200 held in Saudi corruption sweep
Saudi Arabian officials say more than 200 people have been summoned for questioning as part of a burgeoning investigation encompassing up to $100 billion in corruption-related wrongdoing.
A statement issued Thursday by the kingdom’s attorney general, Saud Mojeb, said a total of 208 people had been called in for questioning, with all but seven of them placed in detention.
Those caught up in the unprecedented crackdown include tycoons, VIPs and some members of the Saudi royal family.
Saudi officials have not publicly confirmed the names of the detained, citing privacy concerns, but one of the world’s richest men, Prince Alwaleed bin Talal, was among those widely reported to be in custody in a luxurious Riyadh hotel.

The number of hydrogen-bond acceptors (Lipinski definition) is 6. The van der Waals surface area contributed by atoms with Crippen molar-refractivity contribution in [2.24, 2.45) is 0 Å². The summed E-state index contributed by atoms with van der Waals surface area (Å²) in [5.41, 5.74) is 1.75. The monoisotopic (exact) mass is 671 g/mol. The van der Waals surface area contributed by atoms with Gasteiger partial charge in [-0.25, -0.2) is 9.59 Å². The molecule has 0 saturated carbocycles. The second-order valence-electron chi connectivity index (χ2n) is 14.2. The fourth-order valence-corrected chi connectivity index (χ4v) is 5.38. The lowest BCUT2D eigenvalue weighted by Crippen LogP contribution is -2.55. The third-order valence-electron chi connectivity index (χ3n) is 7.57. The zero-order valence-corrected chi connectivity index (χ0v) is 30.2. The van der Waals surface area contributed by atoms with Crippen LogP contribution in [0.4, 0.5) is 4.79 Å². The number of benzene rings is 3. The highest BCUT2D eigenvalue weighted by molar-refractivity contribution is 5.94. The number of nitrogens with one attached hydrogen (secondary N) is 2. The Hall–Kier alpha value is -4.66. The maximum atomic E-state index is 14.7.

The investigation is being spearheaded by the kingdom’s brash crown prince, Mohammed bin Salman, a son of King Salman, Saudi Arabia’s monarch. The prince’s anti-corruption campaign broke sharply with a long tradition of consensus among senior princes underpinning most major steps by the government.
Although graft and bribery on an industrial scale have long characterized business dealings in the kingdom, the corruption crackdown also is widely viewed as a bid by the crown prince to consolidate his power.
Estimates of the amount of money involved in the alleged malfeasance have varied widely, and Mojeb’s statement marked the first official indication of the scope of bribery, fraud and other financial crimes, though without attaching a precise timeline.
“We estimate that at least $100 billion has been misused through systematic corruption and embezzlement over several decades,” said the attorney general’s statement, which was carried by the official Saudi Press Agency.
The Saudi statement indicated that the investigation could broaden in coming days.